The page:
Elizabeth Smither was New Zealand poet laureate (2001-3). She has published fifteen collections of poetry as well as novels and short stories. In 2008 she was awarded the Prime Minister’s Award for Literary Achievement in Poetry. Click here to read (and hear Smither read) some of her work.
Smither’s poem “How Music is Made” was published in the Winter 2009-10 edition of Ploughshares, guest edited by Tony Hoagland. View the Winter 2009-10 issue.
Excerpt from “How Music is Made”:
a lesser storm is passing through, though
portents in the base show the wait
will not be long. You’re needed and the horns around
raise their snouts like hunting animals and pounce
in the stream with splashing shouts of sound.
After the jump, Smither recalls the “cacophony” that inspired her poem.
Katherine Smith‘s work has appeared or is forthcoming in a number of journals and reviews, among them Shenandoah, Fiction International, Poetry, The Southern Review, Appalachian Heritage, Atlanta Review, Gargoyle, The Baltimore Review, Poems and Plays, and The Louisville Review. Her first book, Argument by Design, won the Washington Writers’ Publishing House Poetry Prize and appeared in 2003. A Tennessean, she currently teaches at Montgomery College in Germantown, Maryland and serves as poetry editor for The Potomac Review.
Smith’s poem “Provide” was published in the Winter 2009-10 edition of Ploughshares, guest edited by Tony Hoagland. View the Winter 2009-10 issue.
An excerpt from “Provide”:
Midwinter provides another meaning,
by which I mean that other, more elusive, pleasure
I know when I see, first, a lone brown mare fetlock deep in mud
ripping pale green alfalfa from a bale
After the jump, Smith shares how the work of Robert Frost has bewitched and bewildered her.
Alicia Jo Rabins, Brooklyn-based poet and musician, received her MFA from Warren Wilson. Her poems have appeared in the Boston Review, 6 x 6, and Horse Poems (Knopf). As a musician she tours internationally; her art-pop song cycle about Biblical women, Girls in Trouble, was released in October 2009. (Check out her interview at Largehearted Boy.)
Rabins’ poems “How You Came to Be” and “Writing About Writing About Writing” were published in the Winter 2009-10 edition of Ploughshares, guest edited by Tony Hoagland. (Hoagland closed his February 12 visit to Emerson College by reading “How You Came to Be.”) View the Winter 2009-10 issue.
An excerpt from “Writing About Writing About Writing”:
A mermaid crawls out of my mouth to meet you in this poem,
my teacher who calls me teacher and therefore is my teacher,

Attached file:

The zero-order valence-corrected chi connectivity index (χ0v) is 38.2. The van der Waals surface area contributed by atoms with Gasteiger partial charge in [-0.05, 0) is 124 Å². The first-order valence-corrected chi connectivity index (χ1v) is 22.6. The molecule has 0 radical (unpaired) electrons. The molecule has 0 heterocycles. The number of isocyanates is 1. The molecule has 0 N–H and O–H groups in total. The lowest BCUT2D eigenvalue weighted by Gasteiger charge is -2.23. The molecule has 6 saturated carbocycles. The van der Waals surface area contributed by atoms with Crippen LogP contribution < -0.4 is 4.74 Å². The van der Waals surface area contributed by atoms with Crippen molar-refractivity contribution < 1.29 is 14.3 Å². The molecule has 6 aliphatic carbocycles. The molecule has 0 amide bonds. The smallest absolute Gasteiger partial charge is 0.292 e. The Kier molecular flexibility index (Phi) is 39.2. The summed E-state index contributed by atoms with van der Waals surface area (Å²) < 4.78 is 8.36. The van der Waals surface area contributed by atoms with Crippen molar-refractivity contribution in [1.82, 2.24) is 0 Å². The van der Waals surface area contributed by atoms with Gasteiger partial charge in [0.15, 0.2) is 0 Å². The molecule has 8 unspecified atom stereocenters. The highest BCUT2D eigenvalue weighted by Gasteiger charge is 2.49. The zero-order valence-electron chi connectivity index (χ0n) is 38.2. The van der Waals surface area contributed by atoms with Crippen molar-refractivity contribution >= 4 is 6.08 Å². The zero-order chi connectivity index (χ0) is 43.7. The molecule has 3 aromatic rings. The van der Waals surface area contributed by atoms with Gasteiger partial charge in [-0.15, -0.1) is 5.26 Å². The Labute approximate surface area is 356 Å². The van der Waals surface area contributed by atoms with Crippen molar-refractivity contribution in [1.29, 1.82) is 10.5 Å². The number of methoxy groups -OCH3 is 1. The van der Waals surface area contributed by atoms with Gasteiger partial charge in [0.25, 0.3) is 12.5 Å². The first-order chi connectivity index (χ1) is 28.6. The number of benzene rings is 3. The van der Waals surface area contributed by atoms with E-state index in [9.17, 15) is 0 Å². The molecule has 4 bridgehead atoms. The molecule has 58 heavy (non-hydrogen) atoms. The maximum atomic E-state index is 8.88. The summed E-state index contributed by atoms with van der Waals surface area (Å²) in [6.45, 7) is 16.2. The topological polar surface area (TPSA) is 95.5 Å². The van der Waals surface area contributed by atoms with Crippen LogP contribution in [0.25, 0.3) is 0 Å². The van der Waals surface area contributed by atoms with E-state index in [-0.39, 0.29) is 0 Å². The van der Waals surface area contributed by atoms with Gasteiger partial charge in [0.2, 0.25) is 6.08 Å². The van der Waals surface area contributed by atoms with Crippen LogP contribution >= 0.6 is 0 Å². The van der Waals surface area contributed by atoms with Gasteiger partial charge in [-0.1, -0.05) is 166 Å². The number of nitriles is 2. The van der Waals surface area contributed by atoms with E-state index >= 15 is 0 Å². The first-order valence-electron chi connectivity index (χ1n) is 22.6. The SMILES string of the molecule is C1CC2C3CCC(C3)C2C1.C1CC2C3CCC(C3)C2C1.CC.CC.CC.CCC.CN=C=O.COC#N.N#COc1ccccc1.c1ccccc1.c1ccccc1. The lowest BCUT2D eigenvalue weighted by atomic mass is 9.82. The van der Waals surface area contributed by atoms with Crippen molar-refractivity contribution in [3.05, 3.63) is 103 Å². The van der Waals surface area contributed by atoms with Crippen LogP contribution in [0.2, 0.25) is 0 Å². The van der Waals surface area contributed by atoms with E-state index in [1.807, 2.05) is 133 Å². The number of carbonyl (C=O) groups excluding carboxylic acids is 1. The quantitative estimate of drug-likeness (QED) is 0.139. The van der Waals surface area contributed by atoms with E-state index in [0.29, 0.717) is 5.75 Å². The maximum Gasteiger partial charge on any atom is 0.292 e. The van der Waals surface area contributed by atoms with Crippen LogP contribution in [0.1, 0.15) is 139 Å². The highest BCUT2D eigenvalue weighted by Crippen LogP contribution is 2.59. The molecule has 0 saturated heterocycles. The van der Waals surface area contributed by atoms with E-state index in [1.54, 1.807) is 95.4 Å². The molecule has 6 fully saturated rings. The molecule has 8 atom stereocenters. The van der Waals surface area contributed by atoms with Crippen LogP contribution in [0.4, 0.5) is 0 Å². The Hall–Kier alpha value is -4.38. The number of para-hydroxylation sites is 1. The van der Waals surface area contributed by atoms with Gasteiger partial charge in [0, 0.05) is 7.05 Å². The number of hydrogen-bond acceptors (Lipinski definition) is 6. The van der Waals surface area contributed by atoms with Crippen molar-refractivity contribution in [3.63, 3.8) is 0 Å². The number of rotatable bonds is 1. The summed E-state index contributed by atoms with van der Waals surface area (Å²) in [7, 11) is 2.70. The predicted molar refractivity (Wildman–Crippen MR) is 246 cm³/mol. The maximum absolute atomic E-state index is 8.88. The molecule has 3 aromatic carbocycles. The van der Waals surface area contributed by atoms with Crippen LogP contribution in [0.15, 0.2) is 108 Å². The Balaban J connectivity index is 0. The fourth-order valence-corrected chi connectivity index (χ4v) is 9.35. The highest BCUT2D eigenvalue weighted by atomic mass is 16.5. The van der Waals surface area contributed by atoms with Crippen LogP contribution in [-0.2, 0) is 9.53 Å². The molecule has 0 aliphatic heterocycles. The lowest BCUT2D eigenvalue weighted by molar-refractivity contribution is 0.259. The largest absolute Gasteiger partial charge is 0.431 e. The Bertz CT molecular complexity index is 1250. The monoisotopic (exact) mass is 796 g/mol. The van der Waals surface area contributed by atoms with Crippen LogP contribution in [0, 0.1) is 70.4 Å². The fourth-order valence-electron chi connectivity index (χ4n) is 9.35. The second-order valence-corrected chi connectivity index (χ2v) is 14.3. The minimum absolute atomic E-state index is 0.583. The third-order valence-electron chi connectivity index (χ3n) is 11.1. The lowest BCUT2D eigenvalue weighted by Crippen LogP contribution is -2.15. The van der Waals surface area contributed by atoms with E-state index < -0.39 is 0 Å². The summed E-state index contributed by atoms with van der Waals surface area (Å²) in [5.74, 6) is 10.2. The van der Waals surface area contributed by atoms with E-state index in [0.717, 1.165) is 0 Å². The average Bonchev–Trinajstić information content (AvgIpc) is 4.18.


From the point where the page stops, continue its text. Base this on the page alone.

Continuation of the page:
who shows me how to knot a net to make the moon rise
during night watch on calm seas while the other sailors sleep.
After the jump, Rabins shares how this poem came to be.
The first footage of Tony Hoagland’s talk on February 12 is here! Thanks to Emerson College for capturing and posting clips from the Q+A. Hoagland opened by sharing the three qualities he enjoys most in poems:
Mobility and intensity and probably voice. It’s that quickness, that changing of surface and changing of tone and shadow, and direction of the mind, that is the quality I think I value most in poems. That convinces the reader that the poem is an advocate, that somebody real made it.
Watch the video below for more of Hoagland’s answers, including his curiosity about what really constitutes poetry. And visit our YouTube page for links to more of our favorite Tony Hoagland videos.
Nic Pizzolatto‘s fiction has appeared in The Atlantic, The Oxford American, The Missouri Review, Best American Mystery Stories, and several other publications. He is the author of the story collection Between Here and the Yellow Sea (2006), and his first novel, Galveston, will be published by Scribner in May 2010.
Pizzolatto’s story, “Graves of Light,” was published in the Winter 2009-10 edition of Ploughshares, guest edited by Tony Hoagland. View the Winter 2009-10 issue.
Excerpt from “Graves of Light”:
His heart seized. It was like he’s known already what was going to happen. Like he knew it the moment he woke that morning—that all day, he realized, this thing he knew had skirted the periphery of his awareness. Like all day he’d been trying to deny what he woke up knowing.
Which is that his wife had vanished off the face of the earth.
After the jump, Pizzolatto examines how emptiness compelled him to write, as well as valuable advice from Tony Hoagland.